Politics Chat: The 2020 Election Is Over, But Issues Remain
LULU GARCIA-NAVARRO, HOST:
George Floyd's death was a flashpoint for a summer of unrest, calls for racial equity and an end to police brutality. Defund the police became a shorthand for an array of police-reform proposals and, in an election year, a political football. That election has come and gone, but the issues remain, so we'll turn now to NPR national political correspondent Mara Liasson. Good morning, Mara.
MARA LIASSON, BYLINE: Hi, Lulu.
GARCIA-NAVARRO: So we don't know the outcome, of course, of Derek Chauvin's trial, but we have had some time to digest sort of the political implications of police reform. Donald Trump, the former president, said he wanted to look at policing and, quote, "how we can do it better and how we can do it, if possible, in a much more gentle fashion." Joe Biden called for more funding for police reform. Where does the public stand on this?
LIASSON: In polling, the public has repeatedly shown support for police reform and opposition to the idea of, quote, "defunding the police." This is a very fraught issue for Democrats. Republicans were able to take that slogan, defund the police, which only a handful of Democratic candidates, mostly in safe blue districts, actually supported - Joe Biden did not - and Republicans were able to attach it to Democrats in general. And since the election, there's been this raging debate among Democrats about whether and how much defund the police hurt frontline Democrats in swing districts.
But since the election, as you said, we're not hearing from Democrats talking about defunding the police. What we're hearing a lot about is how best to do police reform. That seems to be the focus for now, at least until the next election season.
GARCIA-NAVARRO: This weekend, a gathering of Republican leaders and big donors in Florida, including a stop at Mar-a-Lago, where we know a former president may live. Is that a sentimental visit or proof that Donald Trump is still wearing the ring to kiss if you want to be a who's who in the Republican Party?
LIASSON: No. It's - Donald Trump has a firm grip on the Republican Party. According to reports, his remarks at Mar-a-Lago to those big funders were all about his enemies, his Republican enemies. He called Mitch McConnell a dumb son of a bitch and a stone-cold loser. He attacked McConnell for not voting to overturn the election results. He said he was very disappointed in Mike Pence, his vice president, who also refused to decertify the Electoral College results.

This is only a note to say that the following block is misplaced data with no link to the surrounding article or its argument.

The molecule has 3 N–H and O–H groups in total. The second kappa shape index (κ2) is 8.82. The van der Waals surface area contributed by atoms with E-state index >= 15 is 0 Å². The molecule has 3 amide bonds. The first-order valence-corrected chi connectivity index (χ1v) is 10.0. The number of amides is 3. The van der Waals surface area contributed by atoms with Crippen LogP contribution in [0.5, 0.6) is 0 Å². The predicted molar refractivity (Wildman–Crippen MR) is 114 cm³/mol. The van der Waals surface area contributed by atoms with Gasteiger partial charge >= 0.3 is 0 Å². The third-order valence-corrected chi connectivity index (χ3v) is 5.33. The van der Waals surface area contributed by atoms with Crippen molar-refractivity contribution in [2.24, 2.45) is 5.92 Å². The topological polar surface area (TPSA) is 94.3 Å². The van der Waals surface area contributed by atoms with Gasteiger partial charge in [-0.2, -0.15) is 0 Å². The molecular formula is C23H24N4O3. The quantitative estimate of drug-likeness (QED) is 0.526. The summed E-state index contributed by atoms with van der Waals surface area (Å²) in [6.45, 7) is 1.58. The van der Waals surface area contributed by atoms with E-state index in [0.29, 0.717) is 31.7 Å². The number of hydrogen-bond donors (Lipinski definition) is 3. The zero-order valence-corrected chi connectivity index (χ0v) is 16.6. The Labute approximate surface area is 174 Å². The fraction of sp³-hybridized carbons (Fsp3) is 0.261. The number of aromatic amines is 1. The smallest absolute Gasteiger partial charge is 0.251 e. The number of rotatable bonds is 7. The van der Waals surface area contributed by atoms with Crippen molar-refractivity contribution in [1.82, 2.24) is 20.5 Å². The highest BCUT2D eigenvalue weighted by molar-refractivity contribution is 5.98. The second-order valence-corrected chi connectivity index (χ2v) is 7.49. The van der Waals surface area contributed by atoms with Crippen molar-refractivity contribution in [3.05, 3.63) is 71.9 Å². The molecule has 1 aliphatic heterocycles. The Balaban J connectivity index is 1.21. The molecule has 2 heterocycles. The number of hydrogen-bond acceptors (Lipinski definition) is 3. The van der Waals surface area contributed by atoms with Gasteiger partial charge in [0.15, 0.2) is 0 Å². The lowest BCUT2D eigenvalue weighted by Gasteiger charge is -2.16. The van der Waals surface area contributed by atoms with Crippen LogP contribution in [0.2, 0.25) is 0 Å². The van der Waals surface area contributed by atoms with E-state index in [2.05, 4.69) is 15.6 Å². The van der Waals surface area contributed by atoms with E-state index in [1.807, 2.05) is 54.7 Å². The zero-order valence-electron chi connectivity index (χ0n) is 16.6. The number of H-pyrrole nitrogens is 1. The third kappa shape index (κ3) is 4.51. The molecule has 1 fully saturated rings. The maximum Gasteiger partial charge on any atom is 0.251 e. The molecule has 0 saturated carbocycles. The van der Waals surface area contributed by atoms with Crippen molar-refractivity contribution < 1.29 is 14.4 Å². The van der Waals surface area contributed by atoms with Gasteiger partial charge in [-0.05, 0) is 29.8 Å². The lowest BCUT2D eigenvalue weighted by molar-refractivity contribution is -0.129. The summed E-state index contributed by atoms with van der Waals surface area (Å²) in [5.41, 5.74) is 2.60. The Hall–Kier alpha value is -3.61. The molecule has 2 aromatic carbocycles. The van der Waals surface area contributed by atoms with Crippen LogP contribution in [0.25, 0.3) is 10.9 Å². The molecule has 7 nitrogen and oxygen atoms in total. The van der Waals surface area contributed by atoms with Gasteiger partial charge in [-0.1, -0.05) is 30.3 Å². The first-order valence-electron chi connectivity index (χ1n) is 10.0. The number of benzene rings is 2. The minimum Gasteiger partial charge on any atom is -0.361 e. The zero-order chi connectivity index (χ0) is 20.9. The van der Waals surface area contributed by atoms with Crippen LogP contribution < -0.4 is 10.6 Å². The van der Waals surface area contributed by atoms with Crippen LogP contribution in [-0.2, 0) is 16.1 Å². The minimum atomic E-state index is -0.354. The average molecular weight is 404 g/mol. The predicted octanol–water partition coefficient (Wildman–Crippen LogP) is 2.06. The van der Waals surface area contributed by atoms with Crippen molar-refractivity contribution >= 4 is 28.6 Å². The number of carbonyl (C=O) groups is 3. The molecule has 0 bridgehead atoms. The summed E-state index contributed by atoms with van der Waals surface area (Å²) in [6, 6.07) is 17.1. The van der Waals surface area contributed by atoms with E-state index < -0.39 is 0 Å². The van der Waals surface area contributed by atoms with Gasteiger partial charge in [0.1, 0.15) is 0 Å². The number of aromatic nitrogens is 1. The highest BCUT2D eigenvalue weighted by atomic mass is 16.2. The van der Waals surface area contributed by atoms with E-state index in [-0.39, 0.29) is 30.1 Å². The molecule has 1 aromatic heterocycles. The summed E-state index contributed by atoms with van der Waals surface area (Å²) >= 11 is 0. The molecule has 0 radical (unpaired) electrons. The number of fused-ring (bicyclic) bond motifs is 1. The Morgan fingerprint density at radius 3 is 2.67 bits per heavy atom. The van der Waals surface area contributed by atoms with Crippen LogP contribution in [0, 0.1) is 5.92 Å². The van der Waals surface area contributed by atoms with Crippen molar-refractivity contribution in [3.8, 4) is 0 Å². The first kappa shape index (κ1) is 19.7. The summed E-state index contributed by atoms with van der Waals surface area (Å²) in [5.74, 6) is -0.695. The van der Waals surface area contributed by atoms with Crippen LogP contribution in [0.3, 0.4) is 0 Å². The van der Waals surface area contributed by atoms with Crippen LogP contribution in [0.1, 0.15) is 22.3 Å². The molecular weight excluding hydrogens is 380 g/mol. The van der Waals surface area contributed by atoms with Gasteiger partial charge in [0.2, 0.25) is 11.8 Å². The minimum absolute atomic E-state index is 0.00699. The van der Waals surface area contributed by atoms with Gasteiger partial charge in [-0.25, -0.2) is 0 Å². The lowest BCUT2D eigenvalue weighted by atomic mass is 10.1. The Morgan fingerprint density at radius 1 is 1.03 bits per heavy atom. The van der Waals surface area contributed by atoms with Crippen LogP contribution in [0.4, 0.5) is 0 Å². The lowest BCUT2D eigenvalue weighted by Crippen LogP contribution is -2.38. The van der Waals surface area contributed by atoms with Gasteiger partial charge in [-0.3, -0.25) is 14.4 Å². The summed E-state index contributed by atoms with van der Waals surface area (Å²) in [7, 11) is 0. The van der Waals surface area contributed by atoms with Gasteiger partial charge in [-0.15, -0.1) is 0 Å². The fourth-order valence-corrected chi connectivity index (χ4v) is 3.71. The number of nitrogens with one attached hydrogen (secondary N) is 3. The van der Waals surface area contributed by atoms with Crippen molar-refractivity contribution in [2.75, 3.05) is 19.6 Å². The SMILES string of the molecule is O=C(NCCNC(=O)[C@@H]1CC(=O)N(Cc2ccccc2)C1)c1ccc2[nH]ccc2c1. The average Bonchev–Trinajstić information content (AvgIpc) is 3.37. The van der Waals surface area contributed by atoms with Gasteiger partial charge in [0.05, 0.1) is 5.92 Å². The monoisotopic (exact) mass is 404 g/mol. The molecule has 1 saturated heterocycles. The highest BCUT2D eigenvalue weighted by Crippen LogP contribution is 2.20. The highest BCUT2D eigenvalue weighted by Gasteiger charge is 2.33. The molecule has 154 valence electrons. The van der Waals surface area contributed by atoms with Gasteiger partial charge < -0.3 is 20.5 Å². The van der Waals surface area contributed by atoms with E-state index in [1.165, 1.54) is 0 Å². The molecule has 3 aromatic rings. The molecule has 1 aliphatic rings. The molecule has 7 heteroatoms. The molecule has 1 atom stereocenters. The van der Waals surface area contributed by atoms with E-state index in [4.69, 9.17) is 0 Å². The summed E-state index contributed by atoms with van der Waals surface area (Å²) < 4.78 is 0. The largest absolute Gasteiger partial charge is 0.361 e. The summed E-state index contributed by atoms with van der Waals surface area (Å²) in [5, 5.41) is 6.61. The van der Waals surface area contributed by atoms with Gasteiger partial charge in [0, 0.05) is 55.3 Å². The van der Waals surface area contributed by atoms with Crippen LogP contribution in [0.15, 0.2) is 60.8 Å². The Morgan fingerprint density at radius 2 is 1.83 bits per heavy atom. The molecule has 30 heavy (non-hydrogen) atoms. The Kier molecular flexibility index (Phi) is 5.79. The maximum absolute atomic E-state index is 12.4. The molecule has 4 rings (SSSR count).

So this just shows you how difficult it's going to be for Republicans to move beyond Trump and how what the Republican Party stands for is still defined almost exclusively by what Trump wants. And it's not just that you have to go and kiss the ring to be in his good graces; you have to kiss the ring to avoid Trump endorsing your primary opponent if you're a Republican.
GARCIA-NAVARRO: And we should note that some of that language was not very family friendly.
GARCIA-NAVARRO: No. Trump was one of a kind, wrote his own rules. So then what do you make of his two home-state politicians who really want to inherit his mantle, Florida Governor Ron DeSantis and the now embattled Congressman Matt Gaetz?
LIASSON: Well, Ron DeSantis is doing a little bit better at positioning himself to inherit the Trump mantle, although he'll get a lot of competition from people like Mike Pompeo and Tom Cotton and Ted Cruz. But Matt Gaetz, who's embroiled in a sex scandal, has been trying to use a pretty brash Trumpian strategy to deal with it. He went to Mar-a-Lago this weekend. He gave a speech to a group called Trump Women for America First. He attacked the lying media. He said he'd been smeared. The big question is, will this kind of strategy work for him the way it worked for Trump? In other words, is Trump the only Republican politician who can bluster his way through a sex scandal?
GARCIA-NAVARRO: Let's talk about infrastructure because, actually, Biden wants Republican votes on Capitol Hill, if he can get them. So how much do you think that's going to work out?
LIASSON: Well, I think there will be infrastructure investment in the end, maybe not as much as Biden is asking for. Biden and the cabinet secretaries that he has tasked to push his infrastructure plans have all said repeatedly they want bipartisan support. They want to compromise with Republicans.
Biden has invited a bipartisan group of lawmakers to the White House tomorrow to talk about this, even though Democrats are also continuing to make plans to pass infrastructure bills with Democrats' votes only in the Senate if necessary, under something called reconciliation. But you also have moderate Democrats, including Joe Manchin, who's the key to passing anything Biden wants with 50 Democratic votes in the Senate. They've said they want to scale back some of Biden's pay-fors, the tax hikes he wants to use to pay for infrastructure investment.
And Republicans right now seem almost universally opposed to this. And remember; Biden needs 10 Republican votes in the Senate to pass the bill under regular order. That's a very, very heavy lift. So we don't know how long and hard he'll try to look for bipartisan support or whether Republicans will work with him.
GARCIA-NAVARRO: That's NPR national political correspondent Mara Liasson. Mara, thank you very much.
LIASSON: You're welcome.
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Correction April 11, 2021
In an earlier version of this conversation, we said, "In Maryland, the Democratic legislature and Republican governor just signed — passed and signed into law a package of police reform bills. Not every one the Democrats had passed." Gov. Larry Hogan allowed part of the package to become law without his signature and vetoed other provisions. The legislature overrode his vetoes.